With the support of Edgewood and several family counselling sessions an intervention was arranged, and her family finally found the peace they had been searching for.
Her dad entered treatment on Thanksgiving Day 2002. No, it wasn’t easy, but it was worth it. He completed treatment just before Christmas and for the first time in years her family didn’t have to worry about his drunken behaviours.
In the years following, her mom and dad both got to enjoy several years of retirement, travelling and spending time with friends and family. Unfortunately, Bonnie’s dad’s health began to deteriorate, and he was forced to tackle several health issues – but now faced them sober.
Sadly, Bonnie’s dad, Art passed away last November, but he left his family with 17 years of sobriety and was surrounded by his loving family. Without the help received from Edgewood, Bonnie truly believes that her Dad would not have lived near as long as he did. A true gift, indeed.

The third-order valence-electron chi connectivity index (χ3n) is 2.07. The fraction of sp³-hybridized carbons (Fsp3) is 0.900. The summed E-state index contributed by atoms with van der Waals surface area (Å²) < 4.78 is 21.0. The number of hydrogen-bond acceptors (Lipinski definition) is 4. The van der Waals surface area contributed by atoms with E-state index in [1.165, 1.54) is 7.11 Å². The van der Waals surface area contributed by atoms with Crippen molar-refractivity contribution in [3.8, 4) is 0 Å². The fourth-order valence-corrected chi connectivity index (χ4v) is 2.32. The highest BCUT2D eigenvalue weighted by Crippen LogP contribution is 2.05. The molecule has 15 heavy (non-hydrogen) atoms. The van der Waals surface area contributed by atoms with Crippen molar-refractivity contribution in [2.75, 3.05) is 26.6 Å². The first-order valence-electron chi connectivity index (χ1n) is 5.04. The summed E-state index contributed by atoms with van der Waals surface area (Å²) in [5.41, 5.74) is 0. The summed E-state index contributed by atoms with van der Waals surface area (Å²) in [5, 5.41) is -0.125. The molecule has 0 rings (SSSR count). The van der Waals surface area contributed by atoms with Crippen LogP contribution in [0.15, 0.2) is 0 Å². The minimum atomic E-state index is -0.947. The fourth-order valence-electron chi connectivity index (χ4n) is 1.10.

Not surprisingly, as we know addiction is a family disease, Bonnie’s son also struggled with substance use as a teenager onwards. Last summer, it was evident that he desperately needed help, and once again Edgewood was there for Bonnie’s family. Her son completed both Inpatient and Outpatient programs and today has over a year of sobriety. He is healthy, happy and raising a beautiful young family.
So, you can see why working for EHN Canada means so much to her, and why developing healthy, long-term relationships with alumni are so important. Bonnie wants you to know that there is hope, there is support, and she hopes that you can all find a way to Thrive in your own journey to recovery.